Last fall a team of researchers put two torpedo-shaped underwater robots in the Gulf of Maine “to find whales for us,” said Mark Baumgartner, a biologist at Woods Hole Oceanographic Institution (WHOI). The gliders were equipped with digital acoustic monitoring (DMON) instruments to listen for whale calls and specialized software to identify the calls.
Within hours of hitting the water, they detected the calls of endangered North Atlantic right whales and reported them back to shore-based researchers in real time. The researchers alerted officials at NOAA Fisheries Service, who asked mariners to voluntarily slow their vessels to avoid striking the whales.
It marked success for an innovative WHOI-developed whale-detection system that can provide a powerful and cost-effective new tool for conservation managers. It also gives whale ecologists new means to learn about large animals that spend most of their lives out of human eyesight below the sea surface.
The labor-intensive work of surveying for whales, overseen by NOAA, is usually done by human observers on ships or airplanes, and it is limited by the conditions at sea, especially at rougher times of year, said Sofie Van Parijs at NOAA’s Northeast Fisheries Science Center (NEFSC). “These gliders provide a great complement to this system. Knowing where right whales are helps you manage interactions between an endangered species and the human activities that impact that species.”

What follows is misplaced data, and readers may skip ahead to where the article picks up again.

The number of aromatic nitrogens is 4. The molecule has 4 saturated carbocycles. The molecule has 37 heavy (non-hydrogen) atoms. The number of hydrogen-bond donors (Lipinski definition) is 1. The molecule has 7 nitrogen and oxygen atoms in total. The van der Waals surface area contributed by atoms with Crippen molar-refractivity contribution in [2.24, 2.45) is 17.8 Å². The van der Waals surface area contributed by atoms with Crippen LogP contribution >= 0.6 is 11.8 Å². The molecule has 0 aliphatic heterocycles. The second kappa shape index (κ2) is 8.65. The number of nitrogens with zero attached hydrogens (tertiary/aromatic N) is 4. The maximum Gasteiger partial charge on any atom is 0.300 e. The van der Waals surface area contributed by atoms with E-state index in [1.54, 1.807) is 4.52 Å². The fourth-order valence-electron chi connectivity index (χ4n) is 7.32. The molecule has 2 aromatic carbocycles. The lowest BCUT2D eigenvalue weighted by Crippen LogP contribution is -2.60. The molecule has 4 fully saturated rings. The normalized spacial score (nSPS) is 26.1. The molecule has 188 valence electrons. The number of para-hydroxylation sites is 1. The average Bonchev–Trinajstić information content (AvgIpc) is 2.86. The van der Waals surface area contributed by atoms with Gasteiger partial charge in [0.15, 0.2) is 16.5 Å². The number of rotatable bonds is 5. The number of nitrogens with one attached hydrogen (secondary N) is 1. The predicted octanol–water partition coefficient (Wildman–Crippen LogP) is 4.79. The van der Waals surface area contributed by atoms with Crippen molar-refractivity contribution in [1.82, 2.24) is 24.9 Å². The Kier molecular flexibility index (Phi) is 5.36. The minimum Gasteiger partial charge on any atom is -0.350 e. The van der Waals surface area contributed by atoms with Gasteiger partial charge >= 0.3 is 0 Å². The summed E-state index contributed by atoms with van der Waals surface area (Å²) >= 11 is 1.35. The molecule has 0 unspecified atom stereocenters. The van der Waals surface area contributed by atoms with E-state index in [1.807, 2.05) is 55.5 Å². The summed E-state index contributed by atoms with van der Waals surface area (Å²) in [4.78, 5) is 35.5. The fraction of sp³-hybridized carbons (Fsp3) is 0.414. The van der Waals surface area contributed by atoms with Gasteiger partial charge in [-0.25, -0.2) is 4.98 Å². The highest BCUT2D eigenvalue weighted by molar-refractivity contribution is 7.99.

The successful project was the result of years of collaboration among engineers, biologists, and physical oceanographers at WHOI, and scientists at the NEFSC Protected Species Branch in Woods Hole. The gliders were operated by Dave Fratantoni, a WHOI physical oceanographer; the DMON acoustic monitoring instrument was developed by WHOI engineers Mark Johnson and Tom Hurst; and Baumgartner, who has nearly a decade of experience identifying whale calls, wrote software for the DMON so it can recognize the unique calls of sei, fin, humpback, and right whales and keep a record of when and where it heard each call. By integrating the DMON into Fratantoni’s gliders, the team could search large areas of the ocean and receive whale-detection data in real time.
Oceanographers have used gliders for about a decade. The vehicles move up, down, and laterally in a sawtooth pattern through the water by changing their buoyancy and using their short wings to provide lift. Battery-powered and exceptionally quiet, the gliders are equipped with an underwater microphone on their undersides and iridium satellite antennas on their tail sections. The vehicles surface every few hours to get a GPS position and transmit data to shoreside computers.
The DMON—a circuit board and battery about the size of a cellphone—sits inside the glider. It records audio and generates spectrograms, a visual form of the audio that facilitates complex sound analysis.
Beyond the robots’ utility for whale management and conservation, they also proved useful for finding and studying whales during late fall and winter, when winds and rough seas typically make whale research difficult. Aboard their ship, the scientists also measured water temperature and salinity and collected samples of the tiny crustaceans the whales feed on, in an effort to understand the converging circumstances that make the area attractive to whales at that time, Baumgartner said.
This research was funded by the Office of Naval Research and the NOAA Fisheries Advanced Sampling Technologies Working Group via the Cooperative Institute for the North Atlantic Region at WHOI.